When I hear debates about whether there is a tech-bubble, or a real-estate bubble, I think “everything is a bubble” in some way. I don’t mean this as an investment strategy. I’m expressing doubt about the utility of calling out the existence of bubbles. Unless you can predict when the bubble starts or ends awareness of a bubble isn’t interesting. Markets and free-will ensure bubbles are common and unavoidable. Depending on what level you look at, you can find bubbles anywhere.
Since predictions for the future include our assessments of other people’s predictions of the future, any market is a network of speculations built on top of other speculations. This is fragile and prone to feedback loops. Feedback loops generate dramatic rises and falls. Widespread optimism about something can fuel years of investing in something that never pans out, and markets are dominated by optimists about markets.
Many investors love bubbles provided they get in on them early, and get out before they burst. They care nothing about “real” value. They are investing to profit, and don’t need “real” value to profit, but only the stock price to go up.
Here are some examples:
- The sun is going to explode in a few billion years. This makes the earth, and our civilization, a bubble. We will not be here forever. Our certainty about the human world is unfounded. We know we take for granted many things that are not certain or are guaranteed to change for the worse for us. The human species is likely a bubble in the history of the universe.
- The world economy is based on faith in banks and this faith creates a kind of bubble. If everyone asked to withdraw all of their money at the same time the banks would collapse. For economies to work there must be a balance of faith and doubt.
- Some believe our consumption economy is not sustainable. It’s possible we won’t have the resources to cheaply produce, or buy, the kinds of goods that make up much of the world economy. If this is true, the entire economy is a bubble. Which means a bubble in any domain is is really a bubble (domain) on a bubble (entire economy) on a bubble (human race).
- We are all going to die. We behave mostly as if we will live forever. Our lives are bubbles. We live in denial of the great uncertainties of when and how we will die. On the day people die, their families are surprised to learn how much unfounded security they placed in something that disappeared instantly, and possibly without warning.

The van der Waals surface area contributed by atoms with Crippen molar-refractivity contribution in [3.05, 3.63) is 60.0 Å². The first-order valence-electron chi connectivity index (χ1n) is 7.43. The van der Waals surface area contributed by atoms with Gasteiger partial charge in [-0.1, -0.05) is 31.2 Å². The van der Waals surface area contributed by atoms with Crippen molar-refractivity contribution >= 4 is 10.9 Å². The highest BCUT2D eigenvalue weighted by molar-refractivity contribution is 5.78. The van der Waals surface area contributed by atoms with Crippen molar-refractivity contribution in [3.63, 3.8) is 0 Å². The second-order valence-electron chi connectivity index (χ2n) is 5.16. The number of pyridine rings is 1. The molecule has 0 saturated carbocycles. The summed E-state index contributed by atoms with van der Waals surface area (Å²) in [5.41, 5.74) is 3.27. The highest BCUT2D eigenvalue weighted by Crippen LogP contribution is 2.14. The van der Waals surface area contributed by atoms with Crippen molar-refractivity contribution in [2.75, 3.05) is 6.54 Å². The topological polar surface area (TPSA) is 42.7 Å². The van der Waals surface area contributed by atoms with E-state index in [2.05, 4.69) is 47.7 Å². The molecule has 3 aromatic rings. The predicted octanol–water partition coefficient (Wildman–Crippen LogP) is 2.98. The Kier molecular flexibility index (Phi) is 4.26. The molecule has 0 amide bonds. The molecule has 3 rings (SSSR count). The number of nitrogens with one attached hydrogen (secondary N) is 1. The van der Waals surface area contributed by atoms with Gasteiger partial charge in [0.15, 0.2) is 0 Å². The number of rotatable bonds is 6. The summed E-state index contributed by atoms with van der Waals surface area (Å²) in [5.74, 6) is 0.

- People are strange and place value emotionally. Is a rare baseball card or pair of high fashion shoes worth $5000? Not in any practical sense. But civilized humans are not bound by historic practicalities. We are free to confuse perceived value with real utility whenever we like (or more precisely, can, afford to). When the apocalypse comes the survivors will be talking about how electricity, highways and running water were central to the “civilization bubble”.
- Relationships are bubbles. Most of them end. Two people are good friends for a time, then lose interest in each other. If you created a stock price for each friendship, you’d seem them rise and fall. If you moved or took up a new and annoying religion that alienated your friends, you’d see a ‘friendship bubble’ burst, and your stocks drop.
The challenge isn’t identification, its timing:
- If bubbles are easy to find, the challenge isn’t identifying them: it’s predicting when other factors will force those bubbles to burst. Bubbles can last for years, decades, or in the case of dinosaurs, millennia. So what if you see a bubble: that doesn’t necessarily mean anything.
- Awareness of a growing bubble means little, unless you know when the bubble will end.
- Macro-economics do not define micro-economics: A bubble can burst in an industry, but the strongest players may still do well. A bubble can rise in another, and the weakest players may still struggle.
This is why articles making an argument for the existence of a bubble are empty to me. What do you think?